THIS month marks the dawn of a new era for Nissan supplier Hashimoto, as it changes its name to Faltec in line with its Japanese parent company and sees the arrival of a new managing director.
TRADING has been difficult for Boldon-based Hashimoto, now Faltec, since the onset of recession in 2008. The firm has experienced a tough couple of years, like most of the motor industry, with sales falling from a record level of £34.5m in 2008 to £21.5m in 2009 as the market for new cars fell in the recession.
It cut its production of plastic trims and radiator grilles in line with demand, but the introduction of the scrappage scheme helped boost its output for parts for the Nissan Micra.
The South Tyneside company, which receives 60% of its business from the Japanese car giant’s Washington plant, saw its turnover grow from £21.7m to £29.5m in the year ending December 31, 2010, with the popularity of current Nissan models, including the Juke, boosting sales.
However, the firm was unable to significantly reduce its pre-tax losses, which came in at £3.7m, down from £4.4m in 2009, saying Nissan’s success has not been mirrored elsewhere in the automotive industry.
As a result, the company was forced to make additional redundancies during the period, with its workforce dropping from 354 to 335.
But what has failed to kill off Faltec has only made it stronger as the firm forecasts a turnover of £40m for 2012, up £7m from a year earlier.
It believes it is in fighting form, having just secured a host of new orders from Nissan, including continued work on the Juke and Qashqai. Managing director Chris Pennison says Faltec has won a lot of new business going into next year, and has won it competitively.
“The automotive parts sector is competitive, especially among the leading cost-cutting countries like China and India,” he said. “We can’t compete on a labour basis so we have to take the whole cost element into account where possible.
“We have to embrace newer technologies in order to reduce costs and in the past 12 months we’ve invested around £1m in new equipment.”
The company has been based in Boldon since 1989 with Nissan in Washington and Honda in Swindon accounting for a large part of its output.
It also makes parts for the Toyota Avensis and hopes to win back lost custom from Oxford- based car-making giants BMW.
“We want to re-establish and win back business that was lost from BMW and Toyota,” said Pennison. “We’ve grown back since 2008 and upskilled in certain areas. We’ve invested £2m into the business in the last few years as we try to satisfy our customers while trying to keep our shareholders happy by seeing a return on our investment.
“The only way we can improve what we’re doing and stay ahead of the competition in Asia is through investment. We’re looking at one piece of kit that costs £150,000 just to put flocking on the inside of car windscreens.
“We’re also investing in moulding machinery that will probably cost £700,000. These are signs of a business that is in a positive transition.”
The firm admits that the remainder of 2012 will continue to prove difficult as the eurozone crisis hits companies’ trading opportunities the world over.
“In Europe our only real growth area is Russia,” said Pennison. “Our market is a challenging one where our customers sell their products in an area that is a difficult trading environment.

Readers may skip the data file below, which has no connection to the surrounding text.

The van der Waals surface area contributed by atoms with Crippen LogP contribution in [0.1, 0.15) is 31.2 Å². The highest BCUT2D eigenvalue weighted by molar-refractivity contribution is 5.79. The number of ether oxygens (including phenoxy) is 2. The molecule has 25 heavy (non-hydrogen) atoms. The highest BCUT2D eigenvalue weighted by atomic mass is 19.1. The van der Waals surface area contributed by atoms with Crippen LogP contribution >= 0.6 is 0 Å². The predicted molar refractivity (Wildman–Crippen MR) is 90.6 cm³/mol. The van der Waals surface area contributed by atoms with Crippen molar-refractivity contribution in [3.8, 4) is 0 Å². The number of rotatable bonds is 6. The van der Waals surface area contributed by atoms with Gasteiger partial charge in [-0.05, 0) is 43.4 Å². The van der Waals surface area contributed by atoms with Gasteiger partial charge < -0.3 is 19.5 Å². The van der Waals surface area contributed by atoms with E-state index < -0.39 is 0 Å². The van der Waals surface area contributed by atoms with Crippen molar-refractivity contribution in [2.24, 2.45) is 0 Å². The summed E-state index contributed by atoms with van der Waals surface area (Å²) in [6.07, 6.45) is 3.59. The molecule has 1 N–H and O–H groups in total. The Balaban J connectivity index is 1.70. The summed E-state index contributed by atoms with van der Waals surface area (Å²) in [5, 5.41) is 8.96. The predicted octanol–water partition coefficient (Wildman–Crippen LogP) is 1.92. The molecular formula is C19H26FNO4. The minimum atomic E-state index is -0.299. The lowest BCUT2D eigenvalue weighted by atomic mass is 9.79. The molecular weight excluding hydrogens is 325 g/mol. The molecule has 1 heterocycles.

“Nissan sells a lot of cars into Europe and they will undoubtedly be wanting to cut costs where they can. That is why we have to stay competitive.
“Hashimoto was brought to Boldon specifically to supply parts to Nissan 20 years ago and it has developed and grown from there. We can’t afford to lose our biggest client and that is why we’re working hard and smart.
“The Qashqai and Juke models were a lifesaver for Nissan and as a key player in that supply chain, they have helped us enormously too.
“We’ve managed to bring our staffing levels back up to 472 and we’re in a really strong position going forward. By changing our name to Faltec we’re more identifiable with our parent company and therefore more globally recognisable.
“This will help our trading operations and our ability to win more clients immeasurably. However, it’ll be a while before the North East refers to us as anything else but Hashi!”
Washington-based Nissan, Europe’s most productive motor manufacturer, is about to set the pace for 2013, with three new models planned, including the electric Leaf, and a battery manufacturing plant. With turnover of £4.3bn – a billion up on last year’s number – the Sunderland firm has come a long way since 2000 when its revenues were just £1.8bn.
The car giant said sales for the July to September period improved by 5.5% to £18bn and the group reported a £813m profit. It came on the back of a rise in sales in the US, Indonesia and India.
And for the six months to the end of September, sales rose by 4.1% to £36bn worldwide. The company sold 2.476 million vehicles globally during the first half, a rise of 11.3% on last year and beating the industry average increase of 7.4%.
But it also expects full-year sales volumes to fall from 5.35 million to 5.08 million units, mainly because of the volatile situation in China and Europe.
These figures aside, the Sunderland-built Nissan Qashqai was the seventh best selling car in Britain last month.
Nissan’s UK finance director John Butcher said: “We’ve invested quite a lot in new technology, especially in our new battery plant and we’ve placed a lot of emphasis on low- carbon vehicles and their future in the commercial market.
“We’re very excited looking ahead to next year with the launch of our new models and we only hope that the situation in the eurozone, where we export a lot of our cars to, recovers soon.”